So I'm pretty addicted to GBBO: Creme de la Creme, and this week they made macarons (that weren't allowed to be circular). I love macarons (as does my boyfriend), so it seemed like an opportunity to make another kind. I've previously made festive spiced and chocolate & raspberry macarons, and used a very similar recipe. The only difference - duck eggs! As seen from my post last week, duck eggs are incredible for sponges and I wondered how they'd be for making meringues (which are needed to make the macarons).
The result? Perfection :) Lovely a crisp to bite through with a soft chewy centre. They're best the day after you've baked and filled the macarons as the shells soften slightly.
I added cocoa to the macarons to give it a cocoa flavour and filled the macarons with a peanut butter cream cheese frosting and a liquid salted caramel filling. If you want an extra chocolatey note, you could drizzle some dark chocolate over the top of the macarons :)
From start to finish these took me two hours - the only difficult part is patience when whisking the egg whites and sugar syrup - keep going until the meringue forms glossy peaks! Also be patient when waiting for the skin to form - if you don't the macarons will crack in the oven.
Makes around 24 macarons (I made mine around 3cm long rectangles, but you can do standard circles if you wish).
For the macarons:
- 150g (1 & 1/4 cups) ground almonds
- 10g (1 & 1/2 tbsp) cocoa powder (the best quality you can afford)
- 175g (1 & 1/2 cups) icing sugar
- 4 (125ml/1/2 cup) medium duck egg whites
- 165g (3/4 cup) granulated sugar
- 50ml (3 tbsp and 1 tsp) water
For the peanut butter filling:
- 125g (1/2 cup) peanut butter (I used crunchy for extra texture)
- 60g (1/2 cup & 2 tsp) icing sugar
- 30g (2 tbsp) softened butter
- 50g (3 tbsp) cream cheese (full fat)
- 1 tbsp vanilla extract
- 1-2 tsp milk (optional)
For the liquid salted caramel:
- 60ml (1/4 cup) double cream
- 1 tsp softened butter
- 75g (1/3 cup & 2 tsp) granulated sugar
- 1/2 tsp salt (I used freshly ground Himalayan salt)
1. Place the ground almonds, cocoa and icing sugar in a food processor (or high power blender) and blitz for 2-3 second bursts, until the mixture is very fine and the cocoa is evenly distributed. Be careful not to blitz for too long as the almonds can turn to butter!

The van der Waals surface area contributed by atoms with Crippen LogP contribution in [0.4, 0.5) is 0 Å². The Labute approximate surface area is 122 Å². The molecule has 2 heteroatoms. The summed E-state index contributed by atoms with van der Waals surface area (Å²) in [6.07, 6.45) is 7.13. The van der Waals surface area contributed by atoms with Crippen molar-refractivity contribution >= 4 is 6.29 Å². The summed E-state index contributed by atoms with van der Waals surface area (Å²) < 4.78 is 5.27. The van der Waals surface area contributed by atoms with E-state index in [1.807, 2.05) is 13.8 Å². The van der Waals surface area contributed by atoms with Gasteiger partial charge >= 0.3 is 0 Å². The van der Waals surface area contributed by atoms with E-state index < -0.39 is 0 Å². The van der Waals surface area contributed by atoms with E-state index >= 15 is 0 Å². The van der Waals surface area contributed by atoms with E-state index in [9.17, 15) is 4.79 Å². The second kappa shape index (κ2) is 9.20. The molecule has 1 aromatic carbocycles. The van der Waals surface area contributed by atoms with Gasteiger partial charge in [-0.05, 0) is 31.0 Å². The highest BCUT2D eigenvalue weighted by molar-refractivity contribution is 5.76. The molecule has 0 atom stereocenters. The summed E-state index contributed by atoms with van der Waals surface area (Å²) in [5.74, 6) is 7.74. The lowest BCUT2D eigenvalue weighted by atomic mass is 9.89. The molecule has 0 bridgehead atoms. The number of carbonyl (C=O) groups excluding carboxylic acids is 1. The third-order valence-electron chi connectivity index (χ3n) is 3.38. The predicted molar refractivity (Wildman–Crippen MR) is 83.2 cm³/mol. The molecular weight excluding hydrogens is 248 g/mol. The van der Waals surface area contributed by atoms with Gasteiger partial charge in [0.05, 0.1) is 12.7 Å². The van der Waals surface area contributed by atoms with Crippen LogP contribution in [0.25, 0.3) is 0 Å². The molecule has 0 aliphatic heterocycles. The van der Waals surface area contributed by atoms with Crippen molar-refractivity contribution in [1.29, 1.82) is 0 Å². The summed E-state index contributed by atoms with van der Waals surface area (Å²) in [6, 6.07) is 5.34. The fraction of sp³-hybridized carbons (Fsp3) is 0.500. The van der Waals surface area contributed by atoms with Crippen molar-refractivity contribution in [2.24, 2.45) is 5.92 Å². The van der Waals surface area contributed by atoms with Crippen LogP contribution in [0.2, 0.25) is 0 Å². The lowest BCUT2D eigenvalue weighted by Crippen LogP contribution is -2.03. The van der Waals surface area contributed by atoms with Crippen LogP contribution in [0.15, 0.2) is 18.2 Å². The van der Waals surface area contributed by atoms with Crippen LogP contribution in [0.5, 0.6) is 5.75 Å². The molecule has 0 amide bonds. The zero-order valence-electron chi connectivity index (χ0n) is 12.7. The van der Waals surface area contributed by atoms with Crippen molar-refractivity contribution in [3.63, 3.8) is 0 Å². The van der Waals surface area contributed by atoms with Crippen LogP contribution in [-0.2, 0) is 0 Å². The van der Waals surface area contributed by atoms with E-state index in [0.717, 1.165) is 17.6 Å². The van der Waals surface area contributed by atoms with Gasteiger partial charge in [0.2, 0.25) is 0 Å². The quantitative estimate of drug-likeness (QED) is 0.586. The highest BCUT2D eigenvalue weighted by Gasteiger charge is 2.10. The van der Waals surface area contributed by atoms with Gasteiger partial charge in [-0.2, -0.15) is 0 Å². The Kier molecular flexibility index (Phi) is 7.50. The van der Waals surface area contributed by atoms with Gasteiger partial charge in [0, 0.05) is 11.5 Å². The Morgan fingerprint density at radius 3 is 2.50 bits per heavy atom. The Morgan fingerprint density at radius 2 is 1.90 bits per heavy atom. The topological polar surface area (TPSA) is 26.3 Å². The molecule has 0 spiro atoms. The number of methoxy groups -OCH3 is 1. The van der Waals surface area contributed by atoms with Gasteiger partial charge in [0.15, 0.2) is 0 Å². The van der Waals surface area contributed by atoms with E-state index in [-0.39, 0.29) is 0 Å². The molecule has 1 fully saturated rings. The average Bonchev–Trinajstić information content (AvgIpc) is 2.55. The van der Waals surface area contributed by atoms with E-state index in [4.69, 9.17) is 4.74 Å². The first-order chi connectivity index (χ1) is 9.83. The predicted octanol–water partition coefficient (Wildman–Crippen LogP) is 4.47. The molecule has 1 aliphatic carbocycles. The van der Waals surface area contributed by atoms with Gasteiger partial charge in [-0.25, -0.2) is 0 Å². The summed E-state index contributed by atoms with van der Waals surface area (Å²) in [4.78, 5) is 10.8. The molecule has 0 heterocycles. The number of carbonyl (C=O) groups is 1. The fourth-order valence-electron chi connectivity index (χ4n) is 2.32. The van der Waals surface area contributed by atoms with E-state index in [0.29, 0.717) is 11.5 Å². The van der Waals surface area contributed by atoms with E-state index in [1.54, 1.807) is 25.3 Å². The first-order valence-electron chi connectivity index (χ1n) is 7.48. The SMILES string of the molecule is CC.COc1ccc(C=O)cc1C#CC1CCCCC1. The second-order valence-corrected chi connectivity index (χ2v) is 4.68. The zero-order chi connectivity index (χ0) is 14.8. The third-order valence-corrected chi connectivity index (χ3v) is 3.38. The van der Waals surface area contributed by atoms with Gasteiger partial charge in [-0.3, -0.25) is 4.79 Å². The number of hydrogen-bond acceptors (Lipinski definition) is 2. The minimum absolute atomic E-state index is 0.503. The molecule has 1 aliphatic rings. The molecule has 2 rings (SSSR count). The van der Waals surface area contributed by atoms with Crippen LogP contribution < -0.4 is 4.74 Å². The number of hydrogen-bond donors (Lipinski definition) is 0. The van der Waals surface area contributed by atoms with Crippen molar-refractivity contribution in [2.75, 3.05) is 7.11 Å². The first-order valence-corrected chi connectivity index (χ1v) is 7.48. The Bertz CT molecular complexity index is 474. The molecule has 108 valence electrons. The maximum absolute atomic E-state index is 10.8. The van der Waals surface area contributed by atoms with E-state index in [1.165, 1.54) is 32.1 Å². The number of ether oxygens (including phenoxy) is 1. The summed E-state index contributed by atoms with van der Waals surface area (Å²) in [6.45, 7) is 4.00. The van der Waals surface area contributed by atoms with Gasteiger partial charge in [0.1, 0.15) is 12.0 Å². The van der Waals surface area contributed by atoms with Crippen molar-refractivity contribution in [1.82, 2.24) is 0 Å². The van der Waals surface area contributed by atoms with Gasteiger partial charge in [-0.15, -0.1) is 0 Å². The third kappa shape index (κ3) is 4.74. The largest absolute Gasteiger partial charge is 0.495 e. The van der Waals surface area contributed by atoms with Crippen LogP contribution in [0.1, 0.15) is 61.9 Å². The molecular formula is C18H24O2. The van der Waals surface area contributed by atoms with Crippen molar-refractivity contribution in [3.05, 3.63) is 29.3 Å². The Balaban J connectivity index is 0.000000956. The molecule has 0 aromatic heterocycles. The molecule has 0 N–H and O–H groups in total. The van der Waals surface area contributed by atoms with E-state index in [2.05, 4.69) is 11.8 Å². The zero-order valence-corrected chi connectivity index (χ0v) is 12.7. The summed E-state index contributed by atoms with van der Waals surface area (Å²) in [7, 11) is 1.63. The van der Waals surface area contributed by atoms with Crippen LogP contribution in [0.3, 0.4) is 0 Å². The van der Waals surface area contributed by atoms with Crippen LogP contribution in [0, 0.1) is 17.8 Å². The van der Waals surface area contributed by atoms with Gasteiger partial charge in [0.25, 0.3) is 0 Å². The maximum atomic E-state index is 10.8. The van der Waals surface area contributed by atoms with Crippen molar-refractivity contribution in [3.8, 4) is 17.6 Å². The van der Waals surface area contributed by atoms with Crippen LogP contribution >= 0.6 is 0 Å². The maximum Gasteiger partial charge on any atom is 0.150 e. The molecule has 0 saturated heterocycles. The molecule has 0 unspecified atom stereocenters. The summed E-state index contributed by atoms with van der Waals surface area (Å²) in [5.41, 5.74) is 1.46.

2. Sieve the almonds/cocoa/icing sugar into a large bowl. Add 2 of the egg whites, and beat until a smooth paste is formed.
3. Heat the granulated sugar and water in a saucepan, stirring occasionally until the sugar has dissolved. Then stop stirring and place a sugar thermometer in the pan. In a grease-free bowl, add the remaining two egg whites. Once the sugar/water has reached 112C, start whisking the egg whites (I tend to use a hand-held electric whisk, but a stand mixer would be even easier!).
4. Once the sugar/water syrup has reached 118C, the egg whites should be white and frothy (like shaving foam). Carefully pour the syrup onto the egg whites, whisking constantly. Be very careful not to touch the syrup as it is super hot! Keep whisking until the mixture is shiny and forms peaks when the whisk is lifted from the mixture (this should take between 5 and 7 minutes).
5. Use a metal spoon to fold a third of the egg white mixture into the almond/cocoa/sugar paste. Once incorporated, gently fold in the remaining egg whites.
6. Fill a piping bag with the macaron mixture, and cut off 1cm from the end (or use a large round nozzle). Grease and line three baking trays with parchment paper and hold the piping bag vertically above where you want to pipe. Pipe 3cm lines of macarons, leaving at least 2cm between each macaron.
7. Tap the tray on the surface a few times, then leave at room temperature for 30 minutes to an hour, until a "skin" has formed on the macarons - this means that when you gently touch the macaron, no mixture goes on your finger.
8. Preheat the oven to 170c (150c fan)/ 340F/ gas mark 3. Before you place the baking trays into the oven, tap the trays against the surface again. This gives the perfect "foot" of a macarons. Bake the macarons for 8-10 minutes - keep an eye on them after 8 minutes in case they are browning too much. Remove the macarons from the oven and transfer the macarons (with the baking paper still attached) to a wire rack to cool.
9. To make the peanut butter filling, sift the icing sugar into a mixing bowl. Add the peanut butter, softened butter, cream cheese and vanilla extract and beat until all of the sugar has been incorporated. If the mixture looks very stiff add a few teaspoons of milk. Transfer to a piping bag fitted with a large piping nozzle (a 1M large star nozzle would work well, or use a disposable piping bag and cut the end off about 1cm from the tip).
10. Make the liquid salted caramel. Pour the granulated sugar into a saucepan and place on a low heat. Keep an eye on the sugar, swirling the pan occasionally (but do not stir it!). After around 5 minutes, the sugar will be a light brown colour and be bubbling.
11. Once brown take off the heat and add the butter. Whisk until melted, then pour in the cream. Whisk continuously. If the caramel becomes lumpy, place back on a low heat and whisk until the caramel has dissolved.
12. Pour the caramel sauce through a sieve into a bowl and allow to cool (for at least 10-15 minutes).
13. Once the macarons are cooled, start the assembly by flipping half over so that their bases point upwards.
14. Pipe a line of buttercream over each macaron that has been flipped.
15. Pour the caramel into another piping bag fitted with a small piping nozzle (a No.1 wilton tip/standard piping nozzle will work). Pipe a small amount of caramel over the "peanut buttercream". Top with a non-flipped macaron shell.
16. Pipe the remaining caramel sauce over the macarons.
17. Enjoy! (They are best eaten the next day so can be fully enjoyed then).